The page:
“§ 1114 is unambiguous and clearly applies to any and all retiree benefits, including the ones at issue here. Moreover, despite arguments to the contrary, the plain language of § 1114 produces a result which is neither at odds with legislative intent, nor absurd. Accordingly, disregarding the text of that statute is tantamount to a judicial repeal of the very protections Congress intended to afford in these circumstances. We must, therefore, give effect to the statute as written.”
Thus, the court concluded, whether the debtor had the right to modify or terminate such benefits pre-petition was irrelevant.4
Legal and Practical Implications
The Third Circuit’s decision is not binding on lower courts in other circuits or on other circuit courts and, therefore, whether § 1114 applies to the modification or termination of retiree benefits that would otherwise be modifiable at will remains an open issue to be fought out in future cases (at least until the United States Supreme Court takes up the issue). The Third Circuit’s decision in Visteon, however, is significant for several reasons.
First, it may represent a sea change in the direction of the law under § 1114. Despite the longstanding split of authority on this issue, the Bankruptcy Court for the Southern District of New York’s decision in Delphi last year seemed to be just the latest installment in a growing consensus that § 1114 does not apply in such circumstances. The Third Circuit’s opinion to the contrary, however, is the first from a United States Court of Appeals on the issue and may therefore be accorded greater weight by courts deciding this issue in the future. It is also – however one might feel about the ultimate outcome – thorough and well-reasoned, and it comprehensively addresses and dismisses the arguments relied on by the majority of courts to find that § 1114 does not apply in these circumstances.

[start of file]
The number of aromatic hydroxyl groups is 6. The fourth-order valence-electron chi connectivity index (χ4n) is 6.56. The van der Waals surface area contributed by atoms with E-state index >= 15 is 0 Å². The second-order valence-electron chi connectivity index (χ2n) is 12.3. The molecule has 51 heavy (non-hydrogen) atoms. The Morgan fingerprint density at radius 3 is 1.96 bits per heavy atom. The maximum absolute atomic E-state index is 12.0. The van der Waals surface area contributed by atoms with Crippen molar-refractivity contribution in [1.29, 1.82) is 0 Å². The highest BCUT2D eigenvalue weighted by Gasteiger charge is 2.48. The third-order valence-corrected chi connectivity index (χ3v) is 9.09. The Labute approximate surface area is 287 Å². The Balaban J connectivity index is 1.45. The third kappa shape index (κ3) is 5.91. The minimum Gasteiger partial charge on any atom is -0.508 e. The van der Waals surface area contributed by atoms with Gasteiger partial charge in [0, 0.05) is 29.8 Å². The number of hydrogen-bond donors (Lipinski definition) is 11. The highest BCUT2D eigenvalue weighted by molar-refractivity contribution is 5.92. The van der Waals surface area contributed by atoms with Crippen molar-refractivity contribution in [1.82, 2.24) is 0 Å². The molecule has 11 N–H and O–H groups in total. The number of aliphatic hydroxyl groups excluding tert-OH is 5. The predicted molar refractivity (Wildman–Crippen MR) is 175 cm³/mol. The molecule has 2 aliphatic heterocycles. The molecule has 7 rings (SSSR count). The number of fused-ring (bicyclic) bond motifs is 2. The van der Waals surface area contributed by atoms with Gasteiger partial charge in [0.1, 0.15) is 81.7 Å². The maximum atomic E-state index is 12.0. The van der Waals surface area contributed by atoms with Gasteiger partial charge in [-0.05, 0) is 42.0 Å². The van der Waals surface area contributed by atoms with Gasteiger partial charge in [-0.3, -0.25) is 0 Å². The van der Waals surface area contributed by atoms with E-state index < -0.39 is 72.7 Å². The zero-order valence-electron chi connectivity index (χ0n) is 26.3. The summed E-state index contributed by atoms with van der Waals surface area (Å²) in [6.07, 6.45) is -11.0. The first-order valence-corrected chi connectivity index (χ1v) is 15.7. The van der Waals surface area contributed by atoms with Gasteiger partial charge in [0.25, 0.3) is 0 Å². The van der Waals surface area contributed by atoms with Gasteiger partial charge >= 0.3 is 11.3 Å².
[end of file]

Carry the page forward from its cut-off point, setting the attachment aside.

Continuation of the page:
Second, in the Third Circuit and other jurisdictions that have adopted or may in the future adopt the Third Circuit’s approach, debtor-employers will face a more complicated and costly battle in seeking relief from their retiree benefit plans, which may be one of the reasons – if not the main reason – the debtor filed for bankruptcy in the first place. This is particularly true in the Third Circuit (which encompasses Delaware, where many corporate bankruptcies are filed) for debtor-employers operating under collective bargaining agreements. Although the Visteon court did not directly address the applicable standard for a court to use in determining whether to approve a modification or termination of retiree benefits, its decision likely also means that debtor-employers who invoke § 1114 to seek to modify or terminate their retiree benefits will have to meet the stringent standard the Third Circuit set in Wheeling-Pittsburgh Steel Corp. v. United Steelworkers of Am., 791 F.2d 1074 (3d Cir. 1984), for rejecting collective bargaining agreements under § 1113 in bankruptcy. In Wheeling-Pittsburgh – another bankruptcy-related case in which the Third Circuit took (or more accurately, established) the minority view – the court held that a debtor must show rejection of its CBA is absolutely necessary to avoid liquidation in the immediate future. In light of the textual similarities between the two statutes, it is reasonable to surmise that the Third Circuit would apply the same strict standard to debtor-employers’ applications to modify or terminate retiree benefits under § 1114. In planning for bankruptcy filings, employers would therefore be well-advised to consider whether they might be better off filing in a permissible venue other than the heretofore popular Third Circuit. For example, the less stringent standards applied to terminations or modifications of CBA’s and retiree benefits by New York/Second Circuit courts may prompt renewed interests of financially distressed companies to pursue the possibility of filing for Chapter 11 in the Southern District of New York (or elsewhere within the Second Circuit). This is especially true for employers whose bankruptcy filings may be driven largely by retiree benefit obligations that have grown too great for the company’s financial and capital structure to withstand.